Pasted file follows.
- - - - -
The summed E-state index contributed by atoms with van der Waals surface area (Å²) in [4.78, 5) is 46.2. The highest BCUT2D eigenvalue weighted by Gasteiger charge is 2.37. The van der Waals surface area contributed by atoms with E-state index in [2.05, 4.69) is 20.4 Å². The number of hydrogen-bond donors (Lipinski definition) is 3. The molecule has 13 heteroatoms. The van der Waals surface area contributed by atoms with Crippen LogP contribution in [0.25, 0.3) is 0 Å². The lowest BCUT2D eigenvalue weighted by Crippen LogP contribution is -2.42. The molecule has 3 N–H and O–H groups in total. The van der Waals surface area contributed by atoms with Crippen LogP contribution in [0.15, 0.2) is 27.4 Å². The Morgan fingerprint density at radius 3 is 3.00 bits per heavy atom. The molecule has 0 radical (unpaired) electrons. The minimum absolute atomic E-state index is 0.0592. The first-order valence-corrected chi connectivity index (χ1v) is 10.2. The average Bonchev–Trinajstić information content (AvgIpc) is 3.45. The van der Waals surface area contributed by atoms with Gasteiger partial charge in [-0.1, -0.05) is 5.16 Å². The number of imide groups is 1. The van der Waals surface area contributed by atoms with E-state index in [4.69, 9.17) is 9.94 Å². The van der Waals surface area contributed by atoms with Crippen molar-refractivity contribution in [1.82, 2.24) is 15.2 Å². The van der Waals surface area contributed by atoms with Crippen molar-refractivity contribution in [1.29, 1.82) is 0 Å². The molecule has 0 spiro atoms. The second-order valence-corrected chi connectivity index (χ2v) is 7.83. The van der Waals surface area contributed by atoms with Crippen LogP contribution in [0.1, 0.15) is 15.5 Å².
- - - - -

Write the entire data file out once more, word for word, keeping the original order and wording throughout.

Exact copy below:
The summed E-state index contributed by atoms with van der Waals surface area (Å²) in [4.78, 5) is 46.2. The highest BCUT2D eigenvalue weighted by Gasteiger charge is 2.37. The van der Waals surface area contributed by atoms with E-state index in [2.05, 4.69) is 20.4 Å². The number of hydrogen-bond donors (Lipinski definition) is 3. The molecule has 13 heteroatoms. The van der Waals surface area contributed by atoms with Crippen LogP contribution in [0.25, 0.3) is 0 Å². The lowest BCUT2D eigenvalue weighted by Crippen LogP contribution is -2.42. The molecule has 3 N–H and O–H groups in total. The van der Waals surface area contributed by atoms with Crippen LogP contribution in [0.15, 0.2) is 27.4 Å². The Morgan fingerprint density at radius 3 is 3.00 bits per heavy atom. The molecule has 0 radical (unpaired) electrons. The minimum absolute atomic E-state index is 0.0592. The first-order valence-corrected chi connectivity index (χ1v) is 10.2. The average Bonchev–Trinajstić information content (AvgIpc) is 3.45. The van der Waals surface area contributed by atoms with Gasteiger partial charge in [-0.1, -0.05) is 5.16 Å². The number of imide groups is 1. The van der Waals surface area contributed by atoms with E-state index in [4.69, 9.17) is 9.94 Å². The van der Waals surface area contributed by atoms with Crippen molar-refractivity contribution in [1.82, 2.24) is 15.2 Å². The van der Waals surface area contributed by atoms with Crippen molar-refractivity contribution in [1.29, 1.82) is 0 Å². The molecule has 0 spiro atoms. The second-order valence-corrected chi connectivity index (χ2v) is 7.83. The van der Waals surface area contributed by atoms with Crippen LogP contribution in [0.1, 0.15) is 15.5 Å².